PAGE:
sec-Butanol bottle and sample
| IUPAC name
| Other names
|Molar mass||74.12 g/mol|
|Density||0.8063 g/cm3 (at 20 °C)|
|Melting point||−115 °C (−175 °F; 158 K)|
|Boiling point||98 to 100 °C (208 to 212 °F; 371 to 373 K)|
|125 g/l (at 20 °C)|
|Solubility|| Miscible with diethyl ether, ethanol|
Very soluble in acetone
|Vapor pressure||1.67 kPa (at 20 °C)|
Std enthalpy of
|Safety data sheet||ScienceLab|
|Flash point||22 to 27 °C|
Methyl ethyl ketone
Except where otherwise noted, data are given for materials in their standard state (at 25 °C [77 °F], 100 kPa).
sec-Butanol can be oxidized to butanone aka methyl ethyl ketone using Jones reagent.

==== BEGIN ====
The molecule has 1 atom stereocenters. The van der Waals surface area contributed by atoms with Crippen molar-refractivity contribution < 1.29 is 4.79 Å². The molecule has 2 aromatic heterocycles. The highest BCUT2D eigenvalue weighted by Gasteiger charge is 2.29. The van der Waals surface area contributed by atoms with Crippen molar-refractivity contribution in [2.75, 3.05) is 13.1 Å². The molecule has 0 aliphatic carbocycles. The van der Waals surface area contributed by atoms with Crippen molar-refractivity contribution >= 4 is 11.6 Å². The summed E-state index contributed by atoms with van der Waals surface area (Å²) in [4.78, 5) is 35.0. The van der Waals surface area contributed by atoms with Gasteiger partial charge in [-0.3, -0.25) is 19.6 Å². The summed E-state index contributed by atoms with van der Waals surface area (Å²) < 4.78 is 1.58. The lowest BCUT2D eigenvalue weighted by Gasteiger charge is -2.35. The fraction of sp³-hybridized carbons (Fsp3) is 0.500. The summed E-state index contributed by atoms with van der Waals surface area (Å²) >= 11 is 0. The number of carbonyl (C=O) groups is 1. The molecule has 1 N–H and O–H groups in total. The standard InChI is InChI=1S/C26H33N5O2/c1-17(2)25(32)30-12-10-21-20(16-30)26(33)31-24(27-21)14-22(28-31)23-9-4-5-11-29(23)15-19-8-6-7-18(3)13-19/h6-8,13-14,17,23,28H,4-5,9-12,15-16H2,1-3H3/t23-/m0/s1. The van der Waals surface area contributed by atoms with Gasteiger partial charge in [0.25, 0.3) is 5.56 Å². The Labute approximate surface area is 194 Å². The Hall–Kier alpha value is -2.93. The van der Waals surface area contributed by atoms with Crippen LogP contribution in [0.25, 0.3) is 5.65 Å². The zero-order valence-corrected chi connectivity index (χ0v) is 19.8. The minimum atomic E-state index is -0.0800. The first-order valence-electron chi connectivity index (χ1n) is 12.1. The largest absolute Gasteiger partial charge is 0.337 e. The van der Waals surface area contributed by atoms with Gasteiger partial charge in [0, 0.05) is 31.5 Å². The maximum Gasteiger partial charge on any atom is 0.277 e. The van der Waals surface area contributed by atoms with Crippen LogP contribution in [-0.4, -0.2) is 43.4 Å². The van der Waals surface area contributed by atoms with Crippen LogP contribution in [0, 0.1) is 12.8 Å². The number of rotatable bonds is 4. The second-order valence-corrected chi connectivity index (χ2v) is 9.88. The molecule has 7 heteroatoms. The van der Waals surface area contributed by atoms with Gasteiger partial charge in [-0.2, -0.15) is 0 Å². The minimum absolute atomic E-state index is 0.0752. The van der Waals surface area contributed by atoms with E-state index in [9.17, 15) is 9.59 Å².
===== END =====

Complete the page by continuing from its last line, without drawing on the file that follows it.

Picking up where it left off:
sec-Butanol burns in air to release carbon dioxide and water vapors.
2-Butanol is a colorless liquid, with a strong smell. It melts at −115 °C and boils at 99.5 °C, just slightly below the boiling point of water.
2-Butanol is sold by various chemical suppliers.
Can be made by reducing butanone using a reducing agent.
- Make butanone
sec-Butanol is prone to forming explosive peroxide over the course of several years, so it's best to check it periodically.
sec-Butanol should be kept in closed bottles, in the solvent cabinet.
sec-Butanol should be tested for peroxides before disposal. If peroxides are present, a reducing agent such as sodium sulfite should be added to destroy the peroxides, then tested again to see if all the peroxides have been neutralized. If no peroxides are present, it can be safely burned.
However, unless the waste sec-butanol is very old (at least several years) and wasn't stabilized with an anti-oxidant, there is little chance of building up a dangerous amount of peroxides. Nonetheless, a peroxide test is recommended for safety reasons.